Today marks the fourth day since a 3 day storm brought 24-40+” to Turnagain Pass and surrounding zones. Buried under the storm snow is a widespread and intact layer of buried surface hoar that is responsible for the recent avalanche activity. We have been tracking this buried persistent weak layer and it is showing signs of becoming stronger (hence, harder to trigger an avalanche). HOWEVER, we have only been able to access very few areas. These are the same areas folks have been getting into – namely low angle slopes on the Tincan and Sunburst ridges. In fact, our staff deemed the risk too high to investigate the Sunburst avalanche yesterday becuase of the required exposure to steep slope angles. This leaves a lot of unknowns for when skies clear and travel is possible to further reaches of the forecast zone. All signs point to conservative decision making. What we do know is that the buried surface hoar exists to the ridgetops and is covered with a slab that ranges widely: from 4-5′ in the Girdwood Valley to 2-4′ in the Turnagain Pass zone and 1-2′ further south in the Summit Lake area.

For today, continued patience is recommended. Enjoying quality snow conditions can be had by sticking to low angle slopes, avoiding steep rollovers and staying away from the steeper terrain. Click this hyperlink for a definition of a “Persistent Slab” and the Travel Advice associated with it.


Avalanche Problem 2
  • Wind Slabs
    Wind Slabs
Wind Slabs
Wind Slab avalanches are the release of a cohesive layer of snow (a slab) formed by the wind. Wind typically transports snow from the upwind sides of terrain features and deposits snow on the downwind side. Wind slabs are often smooth and rounded and sometimes sound hollow, and can range from soft to hard. Wind slabs that form over a persistent weak layer (surface hoar, depth hoar, or near-surface facets) may be termed Persistent Slabs or may develop into Persistent Slabs.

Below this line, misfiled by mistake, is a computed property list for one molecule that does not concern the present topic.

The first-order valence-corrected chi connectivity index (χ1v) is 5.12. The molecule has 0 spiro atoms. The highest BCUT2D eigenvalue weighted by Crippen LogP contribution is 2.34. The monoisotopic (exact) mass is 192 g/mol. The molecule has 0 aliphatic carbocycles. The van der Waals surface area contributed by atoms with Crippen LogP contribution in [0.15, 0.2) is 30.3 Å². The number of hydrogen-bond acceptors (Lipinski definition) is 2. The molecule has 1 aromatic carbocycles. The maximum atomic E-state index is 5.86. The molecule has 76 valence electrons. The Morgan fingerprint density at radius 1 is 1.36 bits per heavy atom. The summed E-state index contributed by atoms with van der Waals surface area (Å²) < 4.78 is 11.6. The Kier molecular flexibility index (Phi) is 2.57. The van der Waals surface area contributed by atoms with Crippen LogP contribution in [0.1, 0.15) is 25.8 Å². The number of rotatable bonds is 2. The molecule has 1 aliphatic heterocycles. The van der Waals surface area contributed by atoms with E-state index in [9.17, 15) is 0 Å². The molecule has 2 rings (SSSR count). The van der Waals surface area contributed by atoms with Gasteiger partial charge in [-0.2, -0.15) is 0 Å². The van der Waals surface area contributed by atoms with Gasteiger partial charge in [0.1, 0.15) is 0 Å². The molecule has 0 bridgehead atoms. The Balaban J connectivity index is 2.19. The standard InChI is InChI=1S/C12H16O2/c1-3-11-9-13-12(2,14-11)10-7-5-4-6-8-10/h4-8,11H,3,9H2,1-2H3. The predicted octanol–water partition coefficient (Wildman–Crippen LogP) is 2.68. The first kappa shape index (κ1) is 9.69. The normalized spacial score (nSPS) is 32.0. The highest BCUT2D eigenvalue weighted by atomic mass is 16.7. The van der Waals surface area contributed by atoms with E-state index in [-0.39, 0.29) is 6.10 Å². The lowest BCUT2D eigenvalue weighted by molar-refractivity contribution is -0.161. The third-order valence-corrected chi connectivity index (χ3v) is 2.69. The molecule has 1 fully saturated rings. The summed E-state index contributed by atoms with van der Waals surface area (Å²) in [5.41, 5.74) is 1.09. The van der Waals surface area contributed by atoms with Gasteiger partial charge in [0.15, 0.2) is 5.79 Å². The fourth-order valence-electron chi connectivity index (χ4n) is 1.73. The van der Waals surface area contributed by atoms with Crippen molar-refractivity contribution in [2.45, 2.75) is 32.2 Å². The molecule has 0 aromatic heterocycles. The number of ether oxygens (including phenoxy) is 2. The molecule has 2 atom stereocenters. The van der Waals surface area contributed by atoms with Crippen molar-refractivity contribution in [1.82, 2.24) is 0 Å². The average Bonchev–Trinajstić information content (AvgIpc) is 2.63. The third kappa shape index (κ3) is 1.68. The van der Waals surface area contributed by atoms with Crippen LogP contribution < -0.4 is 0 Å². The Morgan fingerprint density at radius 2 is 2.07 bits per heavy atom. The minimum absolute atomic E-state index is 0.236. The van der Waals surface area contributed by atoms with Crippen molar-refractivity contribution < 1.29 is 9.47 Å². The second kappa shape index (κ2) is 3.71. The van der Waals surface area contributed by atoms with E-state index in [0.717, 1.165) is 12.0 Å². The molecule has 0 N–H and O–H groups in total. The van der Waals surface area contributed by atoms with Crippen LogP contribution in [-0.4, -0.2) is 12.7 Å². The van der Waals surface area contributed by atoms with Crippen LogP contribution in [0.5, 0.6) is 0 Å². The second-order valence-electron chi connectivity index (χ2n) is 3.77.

More info at Avalanche.org

The winds kicked up into the 15-20mph range from the North and East yesterday. With plenty of loose snow available for transport, soft wind slabs and drifts formed on leeward aspects. This concern is trumped by the primary concern above, yet is worth noting for two reasons. One, it adds additional load to the slab resting on the buried surface hoar. And two, wind slabs may be found below 2,500′ where triggering a larger slab is less likely.

Sat, December 20th, 2014

Yesterday brought intermittent snow showers and partly cloudy skies. Around 1″ snow accumulated with light to moderate winds from the East (details in the charts below). Temperatures were mild, yet cold enough for snow to ~500.  

For today, we should see partly sunny skies and intermittent cloud cover as a series of low pressure systems spin to our South. Since we are above the action, ridgetop winds are expected to be light from the East and temperatures mild (mid 30’s F at 1,000′ and the low 20’s to 30F on the ridgetops).

The exciting news is for Sunday and into Monday where a good chance for snow region-wide is developing! Stay tuned, but as of now the models are pointing toward a low pressure system over the Kenai with just enough associated dynamics to push moist air over the Kenai and Chugach mountains and into Anchorage and other areas of mainland Southcentral. Temperatures will be cold enough for snow to sea level.

For the early part of this week, a break between storms is likely for Tuesday into Wednesday with another large low pressure moving in for Christmas Day.  

PRECIPITATION 24-hour data (6am – 6am)

  Temp Avg (F) Snow (in) Water (in) Snow Depth (in)
Center Ridge (1880′) 32   1   0.1   28  
Summit Lake (1400′) 30   0   0   4  
Alyeska Mid (1700′) 31   0   0   18  

RIDGETOP 24-hour data (6am – 6am)

  Temp Avg (F) Wind Dir Wind Avg (mph) Wind Gust (mph)
Sunburst (3812′) 25    E 15   39  
Seattle Ridge (2400′) 26    N/A  N/A N/A  
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This is a general backcountry avalanche advisory issued for Turnagain Arm with Turnagain Pass as the core advisory area. This advisory does not apply to highways, railroads or operating ski areas.